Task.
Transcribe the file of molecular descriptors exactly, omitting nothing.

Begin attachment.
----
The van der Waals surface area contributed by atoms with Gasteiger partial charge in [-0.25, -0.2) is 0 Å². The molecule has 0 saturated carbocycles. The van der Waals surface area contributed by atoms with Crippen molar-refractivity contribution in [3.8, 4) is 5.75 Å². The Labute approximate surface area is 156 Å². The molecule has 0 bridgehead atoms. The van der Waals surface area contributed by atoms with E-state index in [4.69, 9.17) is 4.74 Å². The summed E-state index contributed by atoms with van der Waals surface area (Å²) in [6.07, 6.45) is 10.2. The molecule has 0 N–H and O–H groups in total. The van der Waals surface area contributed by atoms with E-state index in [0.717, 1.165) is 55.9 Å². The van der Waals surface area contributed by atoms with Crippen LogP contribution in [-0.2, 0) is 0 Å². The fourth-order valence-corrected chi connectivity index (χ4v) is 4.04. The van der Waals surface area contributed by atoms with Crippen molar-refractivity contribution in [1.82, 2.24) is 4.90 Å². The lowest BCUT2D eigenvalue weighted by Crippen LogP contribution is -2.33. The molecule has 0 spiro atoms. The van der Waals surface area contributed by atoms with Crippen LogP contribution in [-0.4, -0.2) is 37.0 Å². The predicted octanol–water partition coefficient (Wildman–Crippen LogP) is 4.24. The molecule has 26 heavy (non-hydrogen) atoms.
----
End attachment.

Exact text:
The van der Waals surface area contributed by atoms with Gasteiger partial charge in [-0.25, -0.2) is 0 Å². The molecule has 0 saturated carbocycles. The van der Waals surface area contributed by atoms with Crippen molar-refractivity contribution in [3.8, 4) is 5.75 Å². The Labute approximate surface area is 156 Å². The molecule has 0 bridgehead atoms. The van der Waals surface area contributed by atoms with E-state index in [4.69, 9.17) is 4.74 Å². The summed E-state index contributed by atoms with van der Waals surface area (Å²) in [6.07, 6.45) is 10.2. The molecule has 0 N–H and O–H groups in total. The van der Waals surface area contributed by atoms with E-state index in [0.717, 1.165) is 55.9 Å². The van der Waals surface area contributed by atoms with Crippen LogP contribution in [-0.2, 0) is 0 Å². The fourth-order valence-corrected chi connectivity index (χ4v) is 4.04. The van der Waals surface area contributed by atoms with Crippen molar-refractivity contribution in [1.82, 2.24) is 4.90 Å². The lowest BCUT2D eigenvalue weighted by Crippen LogP contribution is -2.33. The molecule has 0 spiro atoms. The van der Waals surface area contributed by atoms with Crippen LogP contribution in [-0.4, -0.2) is 37.0 Å². The predicted octanol–water partition coefficient (Wildman–Crippen LogP) is 4.24. The molecule has 26 heavy (non-hydrogen) atoms.